“It’s probably because their jobs are at risk. If the elephants are transported and we don’t have the elephant program any further then we don’t need elephant trainers,” she said.

Councillor Cho thinks their backlash towards the city council stems deeper than that.

“They are upset the elephants will leave them. In psychological terms it’s called ‘separation anxiety’,” he said.

He believes that because the trainers have looked after the elephants for so many years over time they feel connected to the animals and are becoming upset that they are no longer going to see them.

Councillor Cho is experienced in dealing with zoo politics. Cho is a board member at the zoo. He says the keepers haven’t been to the PAWS facility and given his background .he feels it’s the best place for the animals to be.

“The Toronto Zoo is a very good organization and animal centre. The reasons the Toronto Zoo should decide the elephant to go is first, the weather is too cold for elephants and the Toronto Zoo doesn’t have enough space,” he said.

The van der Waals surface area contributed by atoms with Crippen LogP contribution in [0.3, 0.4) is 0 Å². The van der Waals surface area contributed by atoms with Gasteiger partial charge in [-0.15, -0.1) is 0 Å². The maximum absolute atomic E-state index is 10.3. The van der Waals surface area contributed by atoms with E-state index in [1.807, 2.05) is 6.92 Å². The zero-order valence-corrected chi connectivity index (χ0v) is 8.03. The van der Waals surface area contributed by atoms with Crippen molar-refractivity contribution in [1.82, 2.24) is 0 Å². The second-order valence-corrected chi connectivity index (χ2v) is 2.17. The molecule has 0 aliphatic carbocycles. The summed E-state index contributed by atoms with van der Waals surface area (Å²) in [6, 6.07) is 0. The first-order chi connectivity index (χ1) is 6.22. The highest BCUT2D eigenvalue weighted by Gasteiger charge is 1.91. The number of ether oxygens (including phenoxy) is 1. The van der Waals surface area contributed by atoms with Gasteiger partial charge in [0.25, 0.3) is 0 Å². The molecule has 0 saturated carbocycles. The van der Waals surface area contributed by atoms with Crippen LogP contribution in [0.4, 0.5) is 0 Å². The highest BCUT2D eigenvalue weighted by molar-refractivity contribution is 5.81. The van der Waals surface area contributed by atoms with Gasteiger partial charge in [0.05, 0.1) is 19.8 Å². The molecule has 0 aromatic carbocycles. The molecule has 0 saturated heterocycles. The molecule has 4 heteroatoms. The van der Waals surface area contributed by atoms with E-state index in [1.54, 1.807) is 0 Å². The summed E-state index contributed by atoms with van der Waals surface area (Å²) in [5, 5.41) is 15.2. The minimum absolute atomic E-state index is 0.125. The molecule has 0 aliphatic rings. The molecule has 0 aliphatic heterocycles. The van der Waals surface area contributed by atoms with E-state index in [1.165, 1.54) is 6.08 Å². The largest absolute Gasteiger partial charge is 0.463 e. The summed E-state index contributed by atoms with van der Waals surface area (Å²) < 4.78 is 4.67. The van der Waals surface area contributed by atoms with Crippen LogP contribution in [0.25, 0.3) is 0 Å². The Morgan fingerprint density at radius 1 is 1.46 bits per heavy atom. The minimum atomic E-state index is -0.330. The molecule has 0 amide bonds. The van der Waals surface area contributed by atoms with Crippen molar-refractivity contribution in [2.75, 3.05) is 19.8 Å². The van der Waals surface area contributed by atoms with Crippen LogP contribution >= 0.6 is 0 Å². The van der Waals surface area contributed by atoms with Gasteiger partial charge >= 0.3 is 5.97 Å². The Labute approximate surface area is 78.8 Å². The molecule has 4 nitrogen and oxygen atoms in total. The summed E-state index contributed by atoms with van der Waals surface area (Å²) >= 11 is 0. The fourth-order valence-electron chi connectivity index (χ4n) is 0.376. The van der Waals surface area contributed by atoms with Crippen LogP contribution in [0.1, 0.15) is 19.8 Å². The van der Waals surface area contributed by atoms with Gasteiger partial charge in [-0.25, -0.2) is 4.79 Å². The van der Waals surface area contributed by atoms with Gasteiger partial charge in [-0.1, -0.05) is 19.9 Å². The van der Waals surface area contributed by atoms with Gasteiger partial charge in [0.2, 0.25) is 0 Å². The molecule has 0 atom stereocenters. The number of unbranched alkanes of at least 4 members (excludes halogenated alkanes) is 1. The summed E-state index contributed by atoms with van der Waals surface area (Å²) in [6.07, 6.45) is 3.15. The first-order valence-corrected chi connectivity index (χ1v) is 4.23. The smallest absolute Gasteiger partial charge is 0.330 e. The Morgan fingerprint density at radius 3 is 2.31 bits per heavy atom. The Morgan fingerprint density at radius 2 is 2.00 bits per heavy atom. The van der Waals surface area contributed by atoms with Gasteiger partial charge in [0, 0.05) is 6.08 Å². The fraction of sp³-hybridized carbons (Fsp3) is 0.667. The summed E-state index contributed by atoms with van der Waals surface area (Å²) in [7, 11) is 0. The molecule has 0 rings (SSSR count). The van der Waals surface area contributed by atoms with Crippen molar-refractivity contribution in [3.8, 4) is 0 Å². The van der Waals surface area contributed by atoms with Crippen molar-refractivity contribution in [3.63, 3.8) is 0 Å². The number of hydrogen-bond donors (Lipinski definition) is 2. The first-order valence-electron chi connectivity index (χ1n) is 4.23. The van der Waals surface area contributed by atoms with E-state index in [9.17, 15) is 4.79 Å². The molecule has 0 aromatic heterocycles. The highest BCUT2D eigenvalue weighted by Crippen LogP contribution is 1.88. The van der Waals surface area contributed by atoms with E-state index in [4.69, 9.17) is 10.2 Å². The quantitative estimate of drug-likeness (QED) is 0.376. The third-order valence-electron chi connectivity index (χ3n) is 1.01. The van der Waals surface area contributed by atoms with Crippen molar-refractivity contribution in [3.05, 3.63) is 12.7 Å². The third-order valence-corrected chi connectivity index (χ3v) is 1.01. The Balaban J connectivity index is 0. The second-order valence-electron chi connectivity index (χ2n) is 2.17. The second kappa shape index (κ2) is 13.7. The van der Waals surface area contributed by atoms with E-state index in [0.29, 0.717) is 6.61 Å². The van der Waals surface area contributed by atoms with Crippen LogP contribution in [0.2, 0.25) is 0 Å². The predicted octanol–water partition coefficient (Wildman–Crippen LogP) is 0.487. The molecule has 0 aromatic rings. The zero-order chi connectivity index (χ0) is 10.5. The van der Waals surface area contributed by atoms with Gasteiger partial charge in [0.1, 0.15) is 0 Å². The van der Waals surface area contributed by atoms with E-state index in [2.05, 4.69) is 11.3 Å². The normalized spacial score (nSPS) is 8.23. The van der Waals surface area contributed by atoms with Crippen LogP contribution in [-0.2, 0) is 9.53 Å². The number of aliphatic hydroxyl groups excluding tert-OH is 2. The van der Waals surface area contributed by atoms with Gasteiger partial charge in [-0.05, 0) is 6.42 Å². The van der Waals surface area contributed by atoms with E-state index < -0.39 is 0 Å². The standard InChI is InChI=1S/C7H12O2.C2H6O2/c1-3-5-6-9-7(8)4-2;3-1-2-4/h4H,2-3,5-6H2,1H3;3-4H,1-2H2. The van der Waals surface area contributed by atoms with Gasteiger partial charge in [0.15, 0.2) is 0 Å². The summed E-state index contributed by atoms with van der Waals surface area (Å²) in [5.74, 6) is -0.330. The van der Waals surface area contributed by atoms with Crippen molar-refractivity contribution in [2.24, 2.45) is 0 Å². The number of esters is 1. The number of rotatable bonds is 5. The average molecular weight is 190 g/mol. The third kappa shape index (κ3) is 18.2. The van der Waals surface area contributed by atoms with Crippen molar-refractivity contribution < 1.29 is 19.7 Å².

Councillor Berardinetti has been involved as part of the legislation of animal welfare issues for over 19 years while she was working at Queen’s Park, she has consulted with professionals regarding the animals and they all spoke favourably for the sanctuary in California.

“Our role as city councillors is to get the best advice,” she said.

Aside from the welfare of the elephants, this move is showing to be beneficial to the city of Toronto. To build a large enough facility in the Toronto Zoo that can accommodate these large animals would cost the city about $20-$50 million, but sending them away can save the city $600,000 a year.

Sound Bites

“We personally are exceedingly happy because we are giving  the best Christmas gift to the elephants: freedom,” Cho said.

Not only might this be a great Christmas gift for the animals, but also the Toronto tax payers too, as they won’t need to worry about paying more taxes than they should for elephant upkeep.

-Ani H.